Tuesday, January 21, 2014

Guilt Free

What are we doing here?
What is it that we come to see/hear this morning?
This is the question that I am always asking.
I am wondering what does it mean that there are Churches in the world?
Some people would say that they come to Church because of the people.
It is a place to come to be with others, to make friends.
The problem is that there are plenty of places to make friends.
There are book clubs, running clubs, game clubs, and a whole host of social activities that someone could be involved with.
Some people come because they want to serve others.
They want a place to be able to do good things.
The problem is there are plenty of places that have no religious affiliation that you can go to and serve.
There are boards of tons of non-profits; there are service opportunities all over the place.
You don’t have to come to Church to serve others.
The Church can include these important and great things, but that is not why we have a Church.
It is not the reason we are here this morning.
We are not here to be good people.
There are lots and lots of good people in the world who are not religious and who never (or rarely) go to Church.

We are here because of what John the Baptists testifies too this morning.
“Here is the Lamb of God who takes away the sin of the world.”
This is our mission statement.
We are here because we believe that Jesus Christ takes away the sins of the world.
Jesus takes away our sin, the sin of the criminal, the sin of our non-believing neighbor, the sin of politicians, the sin of omission, the sin of violence and hatred, the sin of selfishness.
We are here because on some level we need Jesus to take away our sin, and the sin that we experience on a daily basis.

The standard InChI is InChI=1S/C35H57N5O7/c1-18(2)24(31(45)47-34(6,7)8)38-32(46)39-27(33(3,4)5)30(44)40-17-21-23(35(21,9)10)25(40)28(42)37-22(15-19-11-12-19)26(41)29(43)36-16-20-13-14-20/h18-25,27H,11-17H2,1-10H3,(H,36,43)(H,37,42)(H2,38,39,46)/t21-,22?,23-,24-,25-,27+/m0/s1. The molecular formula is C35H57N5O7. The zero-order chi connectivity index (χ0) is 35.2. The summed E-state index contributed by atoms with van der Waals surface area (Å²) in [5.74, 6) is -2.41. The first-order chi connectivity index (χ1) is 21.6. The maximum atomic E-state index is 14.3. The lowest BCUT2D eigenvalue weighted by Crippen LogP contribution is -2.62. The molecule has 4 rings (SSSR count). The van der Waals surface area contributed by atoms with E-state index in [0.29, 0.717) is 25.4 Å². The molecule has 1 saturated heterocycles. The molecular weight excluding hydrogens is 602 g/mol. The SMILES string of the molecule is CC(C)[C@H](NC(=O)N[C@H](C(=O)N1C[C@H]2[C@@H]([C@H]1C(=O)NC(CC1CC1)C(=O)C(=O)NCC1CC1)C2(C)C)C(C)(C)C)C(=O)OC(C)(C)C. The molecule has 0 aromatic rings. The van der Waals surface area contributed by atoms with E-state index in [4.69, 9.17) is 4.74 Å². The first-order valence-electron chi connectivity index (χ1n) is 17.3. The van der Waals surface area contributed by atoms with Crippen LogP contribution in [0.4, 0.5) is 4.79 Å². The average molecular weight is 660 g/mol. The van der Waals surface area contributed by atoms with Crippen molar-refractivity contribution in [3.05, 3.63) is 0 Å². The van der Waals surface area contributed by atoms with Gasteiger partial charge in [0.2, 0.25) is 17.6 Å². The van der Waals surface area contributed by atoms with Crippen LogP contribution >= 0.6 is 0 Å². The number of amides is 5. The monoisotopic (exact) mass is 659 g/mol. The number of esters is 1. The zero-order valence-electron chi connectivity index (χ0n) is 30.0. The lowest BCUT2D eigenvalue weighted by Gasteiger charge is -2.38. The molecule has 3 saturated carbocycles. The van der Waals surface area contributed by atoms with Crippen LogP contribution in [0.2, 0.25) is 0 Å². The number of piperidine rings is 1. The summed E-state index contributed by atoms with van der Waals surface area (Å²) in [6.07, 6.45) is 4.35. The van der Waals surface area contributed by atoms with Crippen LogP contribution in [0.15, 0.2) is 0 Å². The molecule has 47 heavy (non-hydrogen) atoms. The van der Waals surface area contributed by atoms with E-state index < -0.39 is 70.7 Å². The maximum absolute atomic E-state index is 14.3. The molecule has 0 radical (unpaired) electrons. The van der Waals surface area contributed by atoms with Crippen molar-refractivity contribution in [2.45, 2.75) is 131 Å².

I would like us this morning to think about one word from our Gospel this morning, takes.
John doesn’t say here comes Jesus who comes to receive the sins of the world.
But the word is takes.
It is an active word.
Meaning that Jesus comes into our lives and gets into his possession, power, and control our sin.
It is not that we give our sin to Jesus, it is not that we confess our sins, but that Jesus is the one who initiates the action.
He takes it from us.

I was thinking about how hard this is to believe.
First, it is hard to believe about my own sin.
Think of the worst thing you have ever done.
Think about the guilt you carry with because of that act.
I always say that we don’t have to go around pointing out others people’s sin because they know it and feel guilty already.
But now know that Jesus has taken it away.
Do we dare believe that this happens?
Maybe we can’t forgive ourselves for what we have done.
But Jesus has come and taken for us.
There is no other place we can come to receive that forgiveness except in Church.
If you are in a book club, that does not take away sins, it gives you an opportunity to read a book.

Second, think about the sins that someone else has done to you.
This is hard to imagine too.
We want to hold onto our grudges.
We want to believe the worse about our enemies.
We want to feel that we were the victims.
And yet Jesus takes it away.
Jesus allows room for forgiveness.
We can only get that here.